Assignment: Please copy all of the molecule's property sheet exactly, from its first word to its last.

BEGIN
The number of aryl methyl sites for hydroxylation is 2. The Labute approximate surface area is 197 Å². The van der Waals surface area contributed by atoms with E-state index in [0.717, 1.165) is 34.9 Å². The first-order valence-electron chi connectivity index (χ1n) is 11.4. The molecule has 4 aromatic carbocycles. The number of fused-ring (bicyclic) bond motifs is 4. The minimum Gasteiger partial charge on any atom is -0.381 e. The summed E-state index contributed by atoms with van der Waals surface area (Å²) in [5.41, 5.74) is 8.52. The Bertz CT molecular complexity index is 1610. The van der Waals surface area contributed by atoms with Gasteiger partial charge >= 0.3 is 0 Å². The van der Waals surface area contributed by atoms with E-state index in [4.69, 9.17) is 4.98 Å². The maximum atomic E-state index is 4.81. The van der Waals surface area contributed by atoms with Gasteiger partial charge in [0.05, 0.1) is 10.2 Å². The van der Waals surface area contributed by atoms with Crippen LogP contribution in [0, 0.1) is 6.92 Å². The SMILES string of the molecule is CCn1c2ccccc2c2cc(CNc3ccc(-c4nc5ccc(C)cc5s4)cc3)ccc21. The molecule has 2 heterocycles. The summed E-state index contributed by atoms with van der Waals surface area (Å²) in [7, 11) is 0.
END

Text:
The number of aryl methyl sites for hydroxylation is 2. The Labute approximate surface area is 197 Å². The van der Waals surface area contributed by atoms with E-state index in [0.717, 1.165) is 34.9 Å². The first-order valence-electron chi connectivity index (χ1n) is 11.4. The molecule has 4 aromatic carbocycles. The number of fused-ring (bicyclic) bond motifs is 4. The minimum Gasteiger partial charge on any atom is -0.381 e. The summed E-state index contributed by atoms with van der Waals surface area (Å²) in [5.41, 5.74) is 8.52. The Bertz CT molecular complexity index is 1610. The van der Waals surface area contributed by atoms with Gasteiger partial charge >= 0.3 is 0 Å². The van der Waals surface area contributed by atoms with E-state index in [4.69, 9.17) is 4.98 Å². The maximum atomic E-state index is 4.81. The van der Waals surface area contributed by atoms with Gasteiger partial charge in [0.05, 0.1) is 10.2 Å². The van der Waals surface area contributed by atoms with Crippen LogP contribution in [0, 0.1) is 6.92 Å². The SMILES string of the molecule is CCn1c2ccccc2c2cc(CNc3ccc(-c4nc5ccc(C)cc5s4)cc3)ccc21. The molecule has 2 heterocycles. The summed E-state index contributed by atoms with van der Waals surface area (Å²) in [7, 11) is 0.